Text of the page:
Purpose of probationary period?

RHELRHEL Member Posts: 195 ■■■□□□□□□□
I'm curious what the purpose of a probationary period is, specifically within an at-will employment state. If an employer (or employee) can legally terminate employment, at will, at any time, why even bother with a probationary period? Consider your probationary period indefinite.

I'm about 11 weeks into a new job and the employer has a 3-month probationary period. Any thoughts? Employees get full benefits from day 1 (except vacation and sick time, which starts at the 6-month mark); however, we also get a week of PTO immediately.

Seems... Unnecessary to me. Maybe more documentation is required to let someone go, even in an at-will employment state, when not under a probationary period. Any thoughts?


  • networker050184networker050184 Mod Posts: 11,962 Mod
    I'm guessing it is probably your last thought about documentation or some kind of legalese I'm not wise on. Usually you aren't going to get benefits until after the probationary period so it's got to be something else in this case.
    An expert is a man who has made all the mistakes which can be made.
  • TomkoTechTomkoTech Member Posts: 438
    At-will doesn't preclude them from a wrongful termination law suit. When given the 90 day probationary period(OR however long it is for that company) they can literally terminate you at any time without cause. After that they will needed documented reasons for terminating you for CYA. Yes it is at will, and they may very well have just decided to let the person go, that doesn't stop people from filing frivolous lawsuits in our litigious society. I have never worked anywhere without a probationary period. It just makes good sense to use one.
  • Danielm7Danielm7 Member Posts: 2,310 ■■■■■■■■□□
    Just a guess but maybe they don't have to pay unemployment if let go during probation?
  • thenjdukethenjduke Member Posts: 894 ■■■■□□□□□□
    Danielm7 wrote: »
    Just a guess but maybe they don't have to pay unemployment if let go during probation?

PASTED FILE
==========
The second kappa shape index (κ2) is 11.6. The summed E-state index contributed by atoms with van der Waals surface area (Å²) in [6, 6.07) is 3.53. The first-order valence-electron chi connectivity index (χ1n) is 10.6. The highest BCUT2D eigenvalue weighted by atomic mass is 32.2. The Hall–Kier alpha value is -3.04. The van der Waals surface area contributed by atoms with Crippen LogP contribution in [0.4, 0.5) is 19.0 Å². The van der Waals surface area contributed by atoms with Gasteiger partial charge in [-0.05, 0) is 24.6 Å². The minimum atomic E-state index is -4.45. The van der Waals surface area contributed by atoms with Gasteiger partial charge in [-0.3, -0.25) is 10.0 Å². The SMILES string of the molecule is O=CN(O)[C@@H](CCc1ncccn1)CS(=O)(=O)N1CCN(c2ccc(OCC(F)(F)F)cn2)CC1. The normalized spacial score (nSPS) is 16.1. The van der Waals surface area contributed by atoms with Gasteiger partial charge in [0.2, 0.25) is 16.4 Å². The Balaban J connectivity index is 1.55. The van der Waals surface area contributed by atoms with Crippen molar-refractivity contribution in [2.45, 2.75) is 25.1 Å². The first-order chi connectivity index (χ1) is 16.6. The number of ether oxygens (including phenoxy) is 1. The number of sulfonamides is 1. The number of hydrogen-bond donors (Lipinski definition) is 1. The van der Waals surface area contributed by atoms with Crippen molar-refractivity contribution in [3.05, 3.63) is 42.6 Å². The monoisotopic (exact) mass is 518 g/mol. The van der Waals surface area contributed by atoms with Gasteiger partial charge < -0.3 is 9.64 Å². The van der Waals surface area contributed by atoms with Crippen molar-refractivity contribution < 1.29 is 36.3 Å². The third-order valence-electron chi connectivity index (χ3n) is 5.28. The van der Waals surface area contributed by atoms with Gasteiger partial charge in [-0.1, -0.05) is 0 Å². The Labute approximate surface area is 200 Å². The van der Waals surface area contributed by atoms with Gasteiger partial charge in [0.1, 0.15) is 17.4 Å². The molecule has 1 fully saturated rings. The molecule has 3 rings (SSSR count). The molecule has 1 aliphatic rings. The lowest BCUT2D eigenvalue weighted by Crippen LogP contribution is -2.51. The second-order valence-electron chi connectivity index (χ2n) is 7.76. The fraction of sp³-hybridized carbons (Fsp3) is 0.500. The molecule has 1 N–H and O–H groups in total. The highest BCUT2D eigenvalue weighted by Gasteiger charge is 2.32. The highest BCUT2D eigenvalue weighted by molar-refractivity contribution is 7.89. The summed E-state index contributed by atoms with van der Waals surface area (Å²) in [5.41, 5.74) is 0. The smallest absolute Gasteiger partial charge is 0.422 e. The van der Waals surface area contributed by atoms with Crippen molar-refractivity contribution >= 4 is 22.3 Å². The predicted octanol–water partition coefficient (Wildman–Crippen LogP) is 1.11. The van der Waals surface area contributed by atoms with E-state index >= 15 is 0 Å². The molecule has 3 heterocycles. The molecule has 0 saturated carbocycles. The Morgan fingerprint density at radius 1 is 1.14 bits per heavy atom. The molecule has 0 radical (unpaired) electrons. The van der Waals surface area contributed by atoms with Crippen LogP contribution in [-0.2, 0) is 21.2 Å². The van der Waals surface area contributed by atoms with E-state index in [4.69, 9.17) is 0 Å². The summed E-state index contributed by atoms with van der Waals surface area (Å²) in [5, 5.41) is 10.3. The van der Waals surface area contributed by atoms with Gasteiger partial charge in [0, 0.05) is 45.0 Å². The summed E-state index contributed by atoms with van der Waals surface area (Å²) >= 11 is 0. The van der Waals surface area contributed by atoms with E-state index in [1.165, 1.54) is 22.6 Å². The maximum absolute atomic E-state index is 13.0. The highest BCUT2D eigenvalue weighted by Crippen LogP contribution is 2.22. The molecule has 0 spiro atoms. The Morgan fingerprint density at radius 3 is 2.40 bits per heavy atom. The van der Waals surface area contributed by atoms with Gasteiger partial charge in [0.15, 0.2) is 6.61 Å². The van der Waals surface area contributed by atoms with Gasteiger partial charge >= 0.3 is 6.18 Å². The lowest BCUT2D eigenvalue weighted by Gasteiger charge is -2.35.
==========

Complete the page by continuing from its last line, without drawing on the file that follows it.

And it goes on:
Good guess but they still need to pay into uneployment for any employee on the books.
    CCNA, MCP, MCSA, MCSE, MCDST, MCITP Enterprise Administrator, Working towards Networking BS. CCNP is Next.
  • colemiccolemic Member Posts: 1,568 ■■■■■■■□□□
    I would say it is to CYA, but also to determine your capabilities that can be difficult to assess in the interview process, such as soft skills, and to see what your work ethic and habits are like (are you perpetually late without a reason? Do you repeatedly blame others for your mistakes? etc.)

    The goal for everyone is to find a place where they can fit in, and that's the company's goal too... they don't want to invest a lot of time training someone in their processes and procedures (and potentially expensive technical training) for someone who ultimately isn't going to pan out.
    Working on: CCSP, definitely, maybe. On the twitters: @mcole1008
  • RaisinRaisin Member Posts: 136
    I think they're just being upfront with new hires that they can be let go if things don't work out. It's more fair to give someone a formal probation period that they can plan around rather than taking them by surprise. In this industry new employees often just don't have what it takes to perform the job.
  • BryzeyBryzey Member Posts: 260
    Probation period is to make sure you are a good fit for the company and can do the job that you were hired to do.

    From your perspective It's also to make sure the company is a good fit for you. It's in place for both parties.

    I wouldn't be worried about it.
  • BryzeyBryzey Member Posts: 260
    Once a person is full time and not on probation they need to be managed out of the company. Generally an agreed upon number(in your policy, contract) of warnings are required before dismissal unless it's gross neglect or something..
  • LionelTeoLionelTeo Member Posts: 526 ■■■■■■■□□□
    Logically speaking, it serve like a safety net for assessing if the person is what he/she claims to be in the resume/interviews before confirming that person as an eventual headcount to the company. After all, there may be loophopes or gaps in hiring process that may have allow someone to gone through by falsifying their experience/qualification.
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